Creative Tech for Whole-patient Care

Creative technology for whole-patient care.

What exactly does that mean?

I’ve been asked that question a lot in the past two weeks.  It’s a simple concept with a complex answer, and something that is at the very core of Cyder Healthcare Solutions and everything we do.

At the concept level, it’s about seeing the entire patient.  Not just individual bits and parts.

Humans are complex creatures, and the care involved to make us “well”—notice I didn’t say healthy—is just as complex.  It involves our physical, mental and emotional health.  But it also extends to all the things that make us unique people.

Healthcare all too often seeks to boil people down to basic elements—to systems, parts, diseases, conditions, and treatments.  We apply ICD codes and labels like Obese and Diabetic to people, but those labels don’t tell the full story of the person.  All too often, when care is discussed, it is purely the clinical side of a patient.  All the things that the EMR (for better or worse) tracks, categorizes and monitors such as vital signs, medication schedules, diagnoses and allergies.

As an industry, healthcare has gotten pretty good at the clinical side of care.  At seeing people as collections of clinical data to be assessed, considered and then diagnosed and, if necessary, treated.

However, the clinical aspects are only half of the patient.  There is another whole side of the patient that is, to a large extent, just begging to be discovered.  The complex and tremendously important social side of the patient.

The social side of a patient takes into account a wide variety of nontraditional factors. At Cyder we’re putting the focus on three specific, vital aspects of each patient.

First, a patient’s individual experience and his perception of his health.

What is his experience?  How has he been treated in the healthcare system?  What sort of relationships does he have with his healthcare providers?  What is his perception of his illnesses?  Is he satisfied with his care?  Can he easily access his care, or is it a challenge?

Understanding the patient experience is a key concept and one growing with the support of research.  The Institute for Healthcare Improvement even calls out “improving the patient experience of care” as part of its Triple Aim.

But to improve a thing, you must understand the thing.  To do that, you need to measure and record it, and then analyze it.  Only then can you make plans, institute change and seek improvements.

Second on the list is a patient’s health literacy.

Health Literacy is, quite simply, a patient’s ability to understand, participate in and effectively engage in the process of her healthcare.

Recent studies have suggested that more than 30% of adults in the US population do not have sufficient health literacy to successfully participate in their own care.

This means that patients can’t understand medication instructions, don’t comprehend hospital discharge instructions, fail to follow dietary guidelines, and may not effectively communicate with their healthcare provider because they can’t understand or remember what is being told to them.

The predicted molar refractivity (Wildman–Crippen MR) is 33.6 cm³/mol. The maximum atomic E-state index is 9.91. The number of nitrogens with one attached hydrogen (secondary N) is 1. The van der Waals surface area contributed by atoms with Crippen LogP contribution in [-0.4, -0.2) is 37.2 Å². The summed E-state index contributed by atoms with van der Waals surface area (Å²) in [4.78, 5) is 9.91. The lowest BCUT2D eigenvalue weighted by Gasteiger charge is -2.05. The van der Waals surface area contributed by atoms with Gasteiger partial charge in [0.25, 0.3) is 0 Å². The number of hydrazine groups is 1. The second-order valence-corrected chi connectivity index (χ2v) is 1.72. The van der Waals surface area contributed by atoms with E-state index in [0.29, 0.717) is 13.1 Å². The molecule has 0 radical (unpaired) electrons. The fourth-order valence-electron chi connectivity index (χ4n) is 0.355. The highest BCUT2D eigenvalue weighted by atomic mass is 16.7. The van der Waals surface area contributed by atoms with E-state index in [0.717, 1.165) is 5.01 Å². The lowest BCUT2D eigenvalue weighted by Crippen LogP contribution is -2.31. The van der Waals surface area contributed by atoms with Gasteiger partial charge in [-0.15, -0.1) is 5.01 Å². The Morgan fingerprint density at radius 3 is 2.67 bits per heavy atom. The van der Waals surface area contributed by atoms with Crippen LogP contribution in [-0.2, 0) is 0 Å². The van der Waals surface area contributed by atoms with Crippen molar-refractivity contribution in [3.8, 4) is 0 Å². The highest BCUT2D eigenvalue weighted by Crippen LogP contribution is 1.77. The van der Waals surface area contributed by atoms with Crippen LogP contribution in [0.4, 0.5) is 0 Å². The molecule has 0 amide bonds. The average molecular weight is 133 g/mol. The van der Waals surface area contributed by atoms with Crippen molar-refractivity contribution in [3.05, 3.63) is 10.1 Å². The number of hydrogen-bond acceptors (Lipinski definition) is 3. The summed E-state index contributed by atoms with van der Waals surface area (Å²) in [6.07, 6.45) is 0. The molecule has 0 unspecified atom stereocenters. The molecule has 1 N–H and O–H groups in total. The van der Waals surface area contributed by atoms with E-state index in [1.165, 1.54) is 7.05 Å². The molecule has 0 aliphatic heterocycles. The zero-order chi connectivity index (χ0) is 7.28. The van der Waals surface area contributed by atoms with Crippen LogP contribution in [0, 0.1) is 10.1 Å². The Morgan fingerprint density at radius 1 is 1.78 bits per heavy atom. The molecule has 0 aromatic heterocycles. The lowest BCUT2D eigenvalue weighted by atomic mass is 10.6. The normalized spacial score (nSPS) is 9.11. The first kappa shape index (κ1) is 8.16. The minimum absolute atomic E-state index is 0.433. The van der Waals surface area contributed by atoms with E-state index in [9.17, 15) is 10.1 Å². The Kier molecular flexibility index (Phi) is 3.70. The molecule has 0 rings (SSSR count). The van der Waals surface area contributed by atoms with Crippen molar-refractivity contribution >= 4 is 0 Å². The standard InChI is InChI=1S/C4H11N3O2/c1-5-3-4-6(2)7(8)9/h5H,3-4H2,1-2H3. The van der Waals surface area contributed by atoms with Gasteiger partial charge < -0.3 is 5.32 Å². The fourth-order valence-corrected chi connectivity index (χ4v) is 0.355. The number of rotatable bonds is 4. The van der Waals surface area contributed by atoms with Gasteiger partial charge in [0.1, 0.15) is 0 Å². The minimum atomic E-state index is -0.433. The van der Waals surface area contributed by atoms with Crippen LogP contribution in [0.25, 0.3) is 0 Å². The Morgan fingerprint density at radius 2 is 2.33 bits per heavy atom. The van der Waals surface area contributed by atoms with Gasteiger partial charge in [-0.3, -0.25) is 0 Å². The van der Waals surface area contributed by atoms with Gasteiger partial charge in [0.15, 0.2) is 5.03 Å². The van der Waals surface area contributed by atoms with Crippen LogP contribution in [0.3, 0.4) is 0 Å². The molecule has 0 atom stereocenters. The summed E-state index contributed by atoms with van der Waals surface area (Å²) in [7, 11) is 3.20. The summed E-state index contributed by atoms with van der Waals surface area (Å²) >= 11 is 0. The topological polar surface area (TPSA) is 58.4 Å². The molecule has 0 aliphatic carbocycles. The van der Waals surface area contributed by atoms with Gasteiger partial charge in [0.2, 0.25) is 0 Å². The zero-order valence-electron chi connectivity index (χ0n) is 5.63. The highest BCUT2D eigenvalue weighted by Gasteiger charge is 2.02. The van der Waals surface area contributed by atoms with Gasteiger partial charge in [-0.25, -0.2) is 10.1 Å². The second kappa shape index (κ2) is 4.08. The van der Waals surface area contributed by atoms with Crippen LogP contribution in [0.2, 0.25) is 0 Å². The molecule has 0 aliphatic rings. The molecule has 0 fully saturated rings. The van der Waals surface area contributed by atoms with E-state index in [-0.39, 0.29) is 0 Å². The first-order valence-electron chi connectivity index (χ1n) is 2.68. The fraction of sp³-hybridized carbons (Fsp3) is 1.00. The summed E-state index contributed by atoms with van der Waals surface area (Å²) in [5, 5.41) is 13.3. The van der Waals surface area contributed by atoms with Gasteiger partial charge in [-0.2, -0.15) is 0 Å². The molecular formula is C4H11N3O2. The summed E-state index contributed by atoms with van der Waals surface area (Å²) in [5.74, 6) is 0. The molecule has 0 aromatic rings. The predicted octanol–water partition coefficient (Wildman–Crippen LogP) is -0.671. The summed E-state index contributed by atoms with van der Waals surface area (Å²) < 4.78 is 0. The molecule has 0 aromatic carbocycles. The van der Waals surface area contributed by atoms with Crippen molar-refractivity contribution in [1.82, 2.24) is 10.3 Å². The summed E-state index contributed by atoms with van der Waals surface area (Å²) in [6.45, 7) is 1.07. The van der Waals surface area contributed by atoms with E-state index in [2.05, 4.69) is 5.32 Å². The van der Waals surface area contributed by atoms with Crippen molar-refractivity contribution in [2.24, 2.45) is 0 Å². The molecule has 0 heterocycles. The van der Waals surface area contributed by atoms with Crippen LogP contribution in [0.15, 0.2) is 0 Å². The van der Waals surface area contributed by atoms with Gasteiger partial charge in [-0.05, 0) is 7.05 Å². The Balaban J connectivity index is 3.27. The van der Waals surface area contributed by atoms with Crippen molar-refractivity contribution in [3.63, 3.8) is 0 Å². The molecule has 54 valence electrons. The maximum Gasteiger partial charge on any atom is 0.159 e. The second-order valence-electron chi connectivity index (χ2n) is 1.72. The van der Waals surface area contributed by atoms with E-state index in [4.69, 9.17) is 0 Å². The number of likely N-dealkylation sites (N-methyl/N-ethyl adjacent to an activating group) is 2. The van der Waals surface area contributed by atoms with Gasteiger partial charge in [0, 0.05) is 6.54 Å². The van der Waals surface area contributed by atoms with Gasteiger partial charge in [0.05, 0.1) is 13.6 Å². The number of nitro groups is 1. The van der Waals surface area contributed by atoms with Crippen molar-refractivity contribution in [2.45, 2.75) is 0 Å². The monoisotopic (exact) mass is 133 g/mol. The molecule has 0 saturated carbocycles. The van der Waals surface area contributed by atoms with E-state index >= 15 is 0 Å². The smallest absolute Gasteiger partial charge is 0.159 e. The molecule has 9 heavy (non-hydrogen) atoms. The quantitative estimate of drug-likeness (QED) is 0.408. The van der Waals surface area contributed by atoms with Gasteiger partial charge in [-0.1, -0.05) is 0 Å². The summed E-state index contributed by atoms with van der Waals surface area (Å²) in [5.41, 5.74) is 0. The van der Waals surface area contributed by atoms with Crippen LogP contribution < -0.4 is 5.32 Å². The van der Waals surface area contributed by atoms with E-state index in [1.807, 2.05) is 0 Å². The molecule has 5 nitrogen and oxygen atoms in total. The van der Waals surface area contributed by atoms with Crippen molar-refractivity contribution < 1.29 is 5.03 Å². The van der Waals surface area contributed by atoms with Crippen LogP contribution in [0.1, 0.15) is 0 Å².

Health literacy speaks to the very core of being healthy.  If a patient can’t understand how to follow a doctor’s instructions, all the care in the world will fail him once he leaves the clinical setting.

The challenge is, how do we find out a patient’s health literacy level?

We ask.

We ask in ways that allow us to measure, record and analyze.

Being able to effectively participate in one’s own care affects both a patient’s overall wellness and his overall experience.

Finally, there are the social determinants of health.

Social determinants of health (SDH) are factors that affect a person and her healthcare experience.

Discovering a patient’s social determinants requires answering questions such as: Does the patient have access to fresh fruits and vegetables?  Can the patient afford transportation?  Is the patient dealing with loneliness?  Does the patient have a social support system?  Does the patient live in a neighborhood with poor air quality?

Social determinants, in many ways are the complement, the “other side” of the clinical factors of a patient, and many studies are showing they are just as important if not more important than the genetic/clinical aspect of a person’s health.

However, social determinants are complex.  None of them are an island for the patient and all interact and relate to the others.  Education affects income, which can affect housing, which might affect food availability, which can in turn affect emotional situations.

As complex as they are, understanding even one can have a profound impact on a patient’s overall health.

At Cyder, this is our goal.

We create tools and technology that allow healthcare organizations and providers to understand the whole patient.  To understand the missing half of the patient.  The social aspects of a patient.

For us, creative technology for whole-patient care means tools that collect, measure and provide this information to healthcare providers in useful and meaningful ways.

Internally, we have a saying that we use a lot, “Treat the whole patient, not just the hole in the patient.”